US, Russia agree to 'cessation of hostilities' in Syria

The parties also agreed on ways to accelerate the delivery of humanitarian aid to regions of the country that have gone without for months.

February 12, 2016 02:24
2 minute read.
Syrian opposition

Russian Foreign Minister Sergei Lavrov (L) and U.S. Foreign Secretary John Kerry (2L) attend the International Syria Support Group (ISSG) meeting in Munich, Germany, February 11, 2016, together with members of the Syrian opposition and other officials.. (photo credit: REUTERS)


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NEW YORK -- Belligerents in Syria's civil war have agreed to work toward a nationwide cessation of hostilities there "in one week's time," US Secretary of State John Kerry said at a press conference in Munich on Thursday night.

Sitting alongside Russian Foreign Minister Sergey Lavrov, Kerry said the parties also agreed on ways to accelerate the delivery of humanitarian aid to regions of the country that have gone without for months.

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"We believe we have made progress both on the humanitarian front and on the cessation of hostilities," Kerry said. He explained the difference between a cessation of hostilities and a ceasefire: "A ceasefire," he said, "has a great many legal prerogatives and requirements. A cessation of hostilities does not."

Lavrov told journalists that the "real test will be how we implement what we have agreed." The modalities of implementing that cessation, both men said, have yet to be determined.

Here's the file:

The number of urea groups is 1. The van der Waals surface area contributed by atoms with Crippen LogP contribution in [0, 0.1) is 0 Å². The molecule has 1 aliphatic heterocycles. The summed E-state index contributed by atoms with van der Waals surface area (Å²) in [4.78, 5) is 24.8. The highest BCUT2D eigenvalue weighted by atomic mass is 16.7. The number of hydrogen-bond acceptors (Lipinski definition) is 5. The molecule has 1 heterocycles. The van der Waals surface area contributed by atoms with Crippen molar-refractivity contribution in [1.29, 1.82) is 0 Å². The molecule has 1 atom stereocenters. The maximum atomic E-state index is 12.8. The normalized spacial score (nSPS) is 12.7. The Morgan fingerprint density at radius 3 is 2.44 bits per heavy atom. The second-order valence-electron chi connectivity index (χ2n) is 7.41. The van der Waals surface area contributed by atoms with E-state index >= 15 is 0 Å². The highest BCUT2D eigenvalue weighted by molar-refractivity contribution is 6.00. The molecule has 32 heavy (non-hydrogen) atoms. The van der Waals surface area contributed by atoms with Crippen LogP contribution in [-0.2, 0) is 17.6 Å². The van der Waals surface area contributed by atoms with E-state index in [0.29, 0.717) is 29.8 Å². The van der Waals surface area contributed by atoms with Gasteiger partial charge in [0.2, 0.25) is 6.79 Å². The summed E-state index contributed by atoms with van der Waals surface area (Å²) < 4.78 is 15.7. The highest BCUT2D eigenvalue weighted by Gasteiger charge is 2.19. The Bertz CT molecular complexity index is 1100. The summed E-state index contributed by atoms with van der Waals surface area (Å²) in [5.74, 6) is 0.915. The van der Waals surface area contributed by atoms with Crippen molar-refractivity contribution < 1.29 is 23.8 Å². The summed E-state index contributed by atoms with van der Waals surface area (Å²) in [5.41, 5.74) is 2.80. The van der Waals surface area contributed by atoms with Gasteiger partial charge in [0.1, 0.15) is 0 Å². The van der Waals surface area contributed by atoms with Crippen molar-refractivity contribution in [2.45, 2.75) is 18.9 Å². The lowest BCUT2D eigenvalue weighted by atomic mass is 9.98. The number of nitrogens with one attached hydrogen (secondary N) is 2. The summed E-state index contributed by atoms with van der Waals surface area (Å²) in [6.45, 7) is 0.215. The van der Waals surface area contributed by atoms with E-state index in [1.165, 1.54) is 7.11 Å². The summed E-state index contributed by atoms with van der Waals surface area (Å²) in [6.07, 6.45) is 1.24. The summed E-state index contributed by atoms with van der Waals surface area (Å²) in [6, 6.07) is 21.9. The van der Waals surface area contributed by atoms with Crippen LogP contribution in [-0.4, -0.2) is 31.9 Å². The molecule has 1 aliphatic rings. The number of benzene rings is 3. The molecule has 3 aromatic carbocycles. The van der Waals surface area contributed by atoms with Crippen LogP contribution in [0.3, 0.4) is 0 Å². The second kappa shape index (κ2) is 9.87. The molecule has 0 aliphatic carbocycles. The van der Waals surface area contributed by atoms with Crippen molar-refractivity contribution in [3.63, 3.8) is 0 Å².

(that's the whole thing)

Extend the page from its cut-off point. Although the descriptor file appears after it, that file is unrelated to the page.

Lavrov also said that halting hostilities in Syria would be a difficult task and that peace talks should resume in Geneva as soon as possible with the participation of all opposition groups.

"We will only be able to see whether this was a breakthrough in a few days," said Germany's foreign minister, Frank-Walter Steinmeier, in a side comment to reporters.

Syria's main opposition group welcomed the plan of the major powers according to spokesperson Salim al-Muslat. He cautioned, however, that the agreement must have shown effects before his group would join political talks with government representatives in Switzerland.


"If we see action and implementation, we will see you very soon in Geneva," al-Muslat said.

The International Syria Support Group (ISSG), consisting of 20 countries, will within one week negotiate specific modalities for a nationwide cessation of hostilities.

In a media note, the State Department noted that the ISSG agreed to begin sustained delivery of assistance this week by air to the besieged areas of Rural Damascus, Madaya, Mouadhimiyeh, and Kafr Batna by land, and continue as long as humanitarian needs persist.

Members of the ISSG are expected to use their influence with parties on the ground to work in coordination with the United Nations to ensure immediate and sustained humanitarian access to reach people in need throughout Syria.

The Democratic presidential candidates expressed their support of the agreement reached towards the cessation of hostilities in Syria over the course of the Democratic Debate in Wisconsin on Thursday night.

Candidate Bernie Sanders congratulated US President Barak Obama and Secretary of State John Kerry on the agreement expressing his hope that the deal will hold while candidate Hillary Clinton conveyed her appreciation for the effort but explained that she is concerned Russia is merely buying time before they continue their bombardment in Syria. 

Ministers at Thursday's talks wrangled over three core issues: a gradual cessation of hostilities with a firm end date, humanitarian access to cities being besieged by both sides and a commitment that Syrian parties return to Geneva for political negotiations.

Reuters contributed to this report.

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